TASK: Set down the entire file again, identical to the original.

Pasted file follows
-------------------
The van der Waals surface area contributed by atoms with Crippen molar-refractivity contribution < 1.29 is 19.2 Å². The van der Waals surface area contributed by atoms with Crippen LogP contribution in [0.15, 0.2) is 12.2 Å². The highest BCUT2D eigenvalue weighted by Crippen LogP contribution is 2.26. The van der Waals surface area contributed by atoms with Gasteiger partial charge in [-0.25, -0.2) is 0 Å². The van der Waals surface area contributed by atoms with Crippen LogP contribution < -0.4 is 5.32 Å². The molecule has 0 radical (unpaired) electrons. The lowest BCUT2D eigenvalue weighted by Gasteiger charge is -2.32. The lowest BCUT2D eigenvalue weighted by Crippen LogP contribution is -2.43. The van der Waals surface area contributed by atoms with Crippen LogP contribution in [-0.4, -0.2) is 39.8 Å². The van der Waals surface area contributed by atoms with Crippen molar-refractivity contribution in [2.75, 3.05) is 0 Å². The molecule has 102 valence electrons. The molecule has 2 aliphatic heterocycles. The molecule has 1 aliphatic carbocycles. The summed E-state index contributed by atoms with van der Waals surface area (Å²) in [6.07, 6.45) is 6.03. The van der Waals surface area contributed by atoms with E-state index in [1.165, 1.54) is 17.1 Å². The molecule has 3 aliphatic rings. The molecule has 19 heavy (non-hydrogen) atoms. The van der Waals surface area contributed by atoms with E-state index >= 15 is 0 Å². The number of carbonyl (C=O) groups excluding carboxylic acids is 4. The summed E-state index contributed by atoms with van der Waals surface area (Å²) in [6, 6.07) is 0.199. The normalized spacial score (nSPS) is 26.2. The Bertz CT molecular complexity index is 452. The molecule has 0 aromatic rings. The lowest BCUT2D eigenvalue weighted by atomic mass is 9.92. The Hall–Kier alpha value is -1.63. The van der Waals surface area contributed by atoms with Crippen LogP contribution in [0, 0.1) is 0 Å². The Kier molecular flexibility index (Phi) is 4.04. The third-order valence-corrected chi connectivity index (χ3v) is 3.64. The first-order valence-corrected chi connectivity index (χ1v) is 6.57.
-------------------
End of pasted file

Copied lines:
The van der Waals surface area contributed by atoms with Crippen molar-refractivity contribution < 1.29 is 19.2 Å². The van der Waals surface area contributed by atoms with Crippen LogP contribution in [0.15, 0.2) is 12.2 Å². The highest BCUT2D eigenvalue weighted by Crippen LogP contribution is 2.26. The van der Waals surface area contributed by atoms with Gasteiger partial charge in [-0.25, -0.2) is 0 Å². The van der Waals surface area contributed by atoms with Crippen LogP contribution < -0.4 is 5.32 Å². The molecule has 0 radical (unpaired) electrons. The lowest BCUT2D eigenvalue weighted by Gasteiger charge is -2.32. The lowest BCUT2D eigenvalue weighted by Crippen LogP contribution is -2.43. The van der Waals surface area contributed by atoms with Crippen LogP contribution in [-0.4, -0.2) is 39.8 Å². The van der Waals surface area contributed by atoms with Crippen molar-refractivity contribution in [2.75, 3.05) is 0 Å². The molecule has 102 valence electrons. The molecule has 2 aliphatic heterocycles. The molecule has 1 aliphatic carbocycles. The summed E-state index contributed by atoms with van der Waals surface area (Å²) in [6.07, 6.45) is 6.03. The van der Waals surface area contributed by atoms with E-state index in [1.165, 1.54) is 17.1 Å². The molecule has 3 aliphatic rings. The molecule has 19 heavy (non-hydrogen) atoms. The van der Waals surface area contributed by atoms with E-state index >= 15 is 0 Å². The number of carbonyl (C=O) groups excluding carboxylic acids is 4. The summed E-state index contributed by atoms with van der Waals surface area (Å²) in [6, 6.07) is 0.199. The normalized spacial score (nSPS) is 26.2. The Bertz CT molecular complexity index is 452. The molecule has 0 aromatic rings. The lowest BCUT2D eigenvalue weighted by atomic mass is 9.92. The Hall–Kier alpha value is -1.63. The van der Waals surface area contributed by atoms with Crippen LogP contribution in [0, 0.1) is 0 Å². The Kier molecular flexibility index (Phi) is 4.04. The third-order valence-corrected chi connectivity index (χ3v) is 3.64. The first-order valence-corrected chi connectivity index (χ1v) is 6.57.